Typical hydroponic marijuana set-up (Photo – Internet)
For many years, marijuana has been the drug of choice for most people using illegal drugs in Australia. It, therefore, stands to reason that it has also been the drug of choice for tenants, particularly those from lower socio backgrounds. However, marijuana has been overtaken as the drug of choice by a very serious and sinister ‘competitor’.
Methamphetamine use has increased rapidly because of its intake convenience, and differing ‘high effect’. Further and most importantly, producing methamphetamine has proven easy, extremely cost-effective and profitable. Methamphetamine or ‘meth’ (as it is more commonly known) includes well-known drugs like ‘speed’, ‘fantasy’, ‘ecstasy’ and the more frightening, relatively new drug ‘ice’ which is a pure form of meth.
In places like Adelaide, we have a real problem with hydroponically grown marijuana (Adelaide supplies much of Australia with marijuana), as well as the growing problem of backyard meth or clandestine laboratories. The damage caused by hydroponic marijuana production inside a rental property is enormous with holes being ripped into floors, walls and ceilings, along with water damage and wiring in the property damaged and tampered with.
However, meth production has much more serious consequences because of the creation and disposal of toxic waste, the bi-product of the production process. This is often thoughtlessly poured down toilets and drains and spread through gardens and yard areas. People producing these drugs are only motivated by greed or their own drug-induced needs. They do not take into consideration that any toxic waste can severely affect others for many years to come. They just dispose of the waste in the most convenient way that suits them, and only them!
Ecstasy Pills (Photo – Internet)
For every kilogram of methamphetamine produced there is up to 5 or 6 kilograms of potentially harmful toxic waste. The waste that remains at the property can cause problems for the health and well being of future tenants and occupants.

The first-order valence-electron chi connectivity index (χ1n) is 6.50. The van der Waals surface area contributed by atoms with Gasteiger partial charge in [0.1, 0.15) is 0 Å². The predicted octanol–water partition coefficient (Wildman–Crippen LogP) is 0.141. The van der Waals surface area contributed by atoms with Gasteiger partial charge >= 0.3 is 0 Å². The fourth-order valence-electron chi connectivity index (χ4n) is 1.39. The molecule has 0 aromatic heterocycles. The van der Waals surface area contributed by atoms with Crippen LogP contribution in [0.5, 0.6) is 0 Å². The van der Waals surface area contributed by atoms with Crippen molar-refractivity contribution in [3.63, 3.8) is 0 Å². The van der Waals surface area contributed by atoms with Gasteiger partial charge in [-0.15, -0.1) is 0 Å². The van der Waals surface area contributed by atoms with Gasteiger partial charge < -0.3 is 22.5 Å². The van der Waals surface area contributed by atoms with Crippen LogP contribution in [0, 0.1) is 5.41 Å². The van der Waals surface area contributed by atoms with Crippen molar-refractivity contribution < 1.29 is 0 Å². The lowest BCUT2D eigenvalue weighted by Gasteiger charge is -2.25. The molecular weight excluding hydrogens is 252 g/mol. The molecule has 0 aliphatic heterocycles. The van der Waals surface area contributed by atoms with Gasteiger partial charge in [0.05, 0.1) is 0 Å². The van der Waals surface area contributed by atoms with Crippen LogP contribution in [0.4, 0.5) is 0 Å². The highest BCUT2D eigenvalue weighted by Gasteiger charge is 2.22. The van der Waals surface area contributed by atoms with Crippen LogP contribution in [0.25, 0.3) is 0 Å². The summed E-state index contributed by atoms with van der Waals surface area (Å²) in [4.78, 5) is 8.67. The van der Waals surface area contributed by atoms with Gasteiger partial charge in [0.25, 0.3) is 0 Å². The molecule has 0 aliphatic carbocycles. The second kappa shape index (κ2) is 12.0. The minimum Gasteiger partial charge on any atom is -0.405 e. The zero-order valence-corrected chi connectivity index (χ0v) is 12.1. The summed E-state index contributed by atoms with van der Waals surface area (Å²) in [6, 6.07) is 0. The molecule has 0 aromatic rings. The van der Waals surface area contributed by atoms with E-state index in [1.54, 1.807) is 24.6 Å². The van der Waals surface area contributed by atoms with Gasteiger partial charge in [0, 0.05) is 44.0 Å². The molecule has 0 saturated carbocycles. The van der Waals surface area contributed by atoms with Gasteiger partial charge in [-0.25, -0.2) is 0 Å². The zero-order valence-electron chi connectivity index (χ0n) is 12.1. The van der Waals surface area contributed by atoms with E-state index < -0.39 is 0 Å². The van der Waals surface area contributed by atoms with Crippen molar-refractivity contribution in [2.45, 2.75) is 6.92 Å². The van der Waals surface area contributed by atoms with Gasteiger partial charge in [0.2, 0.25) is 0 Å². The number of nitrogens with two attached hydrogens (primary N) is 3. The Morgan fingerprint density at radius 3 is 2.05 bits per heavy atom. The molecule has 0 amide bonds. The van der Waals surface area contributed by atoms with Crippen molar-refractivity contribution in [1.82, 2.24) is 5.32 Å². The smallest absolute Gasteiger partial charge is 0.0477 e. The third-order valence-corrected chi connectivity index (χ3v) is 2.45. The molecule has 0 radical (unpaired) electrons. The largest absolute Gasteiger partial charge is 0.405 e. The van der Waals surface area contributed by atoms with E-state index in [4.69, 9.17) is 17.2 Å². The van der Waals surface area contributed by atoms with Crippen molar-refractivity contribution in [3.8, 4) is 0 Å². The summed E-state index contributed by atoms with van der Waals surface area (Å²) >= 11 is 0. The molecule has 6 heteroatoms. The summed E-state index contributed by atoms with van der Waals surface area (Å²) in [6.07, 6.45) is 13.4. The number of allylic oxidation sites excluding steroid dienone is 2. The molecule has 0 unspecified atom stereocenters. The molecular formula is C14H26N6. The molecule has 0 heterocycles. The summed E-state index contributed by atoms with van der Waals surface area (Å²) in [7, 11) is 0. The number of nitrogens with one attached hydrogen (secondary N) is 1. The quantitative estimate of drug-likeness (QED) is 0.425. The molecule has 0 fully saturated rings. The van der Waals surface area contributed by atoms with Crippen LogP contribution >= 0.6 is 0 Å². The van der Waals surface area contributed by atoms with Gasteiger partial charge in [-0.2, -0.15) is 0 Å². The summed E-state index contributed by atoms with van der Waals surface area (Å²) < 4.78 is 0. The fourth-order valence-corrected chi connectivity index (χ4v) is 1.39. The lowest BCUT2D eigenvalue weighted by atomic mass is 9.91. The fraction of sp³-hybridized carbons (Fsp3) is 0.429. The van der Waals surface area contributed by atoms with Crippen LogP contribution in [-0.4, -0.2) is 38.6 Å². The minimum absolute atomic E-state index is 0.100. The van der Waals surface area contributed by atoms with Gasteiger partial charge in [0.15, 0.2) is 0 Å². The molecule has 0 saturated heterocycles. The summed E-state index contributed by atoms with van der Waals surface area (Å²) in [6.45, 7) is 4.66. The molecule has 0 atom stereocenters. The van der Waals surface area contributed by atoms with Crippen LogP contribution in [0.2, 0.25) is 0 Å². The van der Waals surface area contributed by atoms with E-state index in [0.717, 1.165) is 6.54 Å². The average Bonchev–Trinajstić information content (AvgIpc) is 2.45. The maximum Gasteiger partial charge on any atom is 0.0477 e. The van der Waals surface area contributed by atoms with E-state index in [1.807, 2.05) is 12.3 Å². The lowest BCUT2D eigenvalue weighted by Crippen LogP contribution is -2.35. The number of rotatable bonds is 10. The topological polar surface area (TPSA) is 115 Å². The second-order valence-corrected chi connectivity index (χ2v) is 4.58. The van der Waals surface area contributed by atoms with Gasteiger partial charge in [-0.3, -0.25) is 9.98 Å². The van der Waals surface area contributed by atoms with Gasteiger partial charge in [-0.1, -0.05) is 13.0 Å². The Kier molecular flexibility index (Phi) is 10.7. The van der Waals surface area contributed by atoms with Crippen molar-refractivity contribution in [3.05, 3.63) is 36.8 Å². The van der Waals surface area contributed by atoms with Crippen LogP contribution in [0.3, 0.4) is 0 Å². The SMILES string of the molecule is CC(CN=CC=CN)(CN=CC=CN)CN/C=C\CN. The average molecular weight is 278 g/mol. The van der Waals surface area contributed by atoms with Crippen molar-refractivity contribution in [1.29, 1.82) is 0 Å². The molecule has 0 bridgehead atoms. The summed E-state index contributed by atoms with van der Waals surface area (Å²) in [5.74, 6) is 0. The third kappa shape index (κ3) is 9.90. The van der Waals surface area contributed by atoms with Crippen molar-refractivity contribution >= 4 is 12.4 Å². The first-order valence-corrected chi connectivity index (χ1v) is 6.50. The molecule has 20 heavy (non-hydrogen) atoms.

In some parts of the United States, authorities take toxic waste contamination so seriously that houses are permanently condemned and bulldozed after a clandestine laboratory has been discovered and closed down by police.
In Australia, meth production in rental properties not only affects future occupants but also property values. We are yet to see legislation changes coming in that will greatly hinder the use of a property (like in the United States) until it is legally deemed ‘clean’.
Other real problems that can affect our industry and clients are:
• Rent loss after eviction and the period of time to repair the damage.
• Bad word of mouth from landlords about their property manager – they will no doubt tell quite a few people about the property manager who put drug dealers in their property (whether or not it was the property manager’s fault!).
• Toxic contamination, and resultant clean-up interruption and possible damage from police raids.
• Property values reduced in neighbourhoods considered to have a reputation for producing and dealing drugs.
Therefore as property managers, we must be watchful for the warning signs of illicit drug production so we can get on top of a potential problem quickly.
Explosion and Property Fire Risk
Another shocking consequence of methamphetamine production is that a build-up of fumes can literally explode as they are unstable. In the image above, we see the destructive force of a drug lab explosion. In this case, a drug lab explosion caused two brick walls to be destroyed and hurled bricks 25 metres into a neighbouring yard.
I have also seen pictures from the United States of a house literally blown up by fumes caused by the cooking and producing of cannabis oil. The house looked like it got hit by a category five tornado!
The article above illustrates the fire hazards that exist with hydroponically grown marijuana crops in a property.
In these types of drug production set-ups, wiring can be tampered with resulting in electrical problems possibly causing a fire with considerable damage to the property.
Clearly, in every respect – drug production in our rental properties is bad news all round!
We must learn to recognise early the warning signs of drug production so we can reduce possible damage to the property and to our reputation but most importantly so that we as property managers do not walk into a potentially lethal situation.
Therefore learning, knowing and understanding these warning signs is crucial as professional property managers so I ask that you spend quality time going through this list of potential signs that illegal activity is indeed happening in your rental property.
Rainwater tank used to grow drugs (Photo – Darren Hunter)
Electrical wire tampering in a tool shed (Photo – Darren Hunter)
Click here for Part Two for the warning signs of illicit drug production.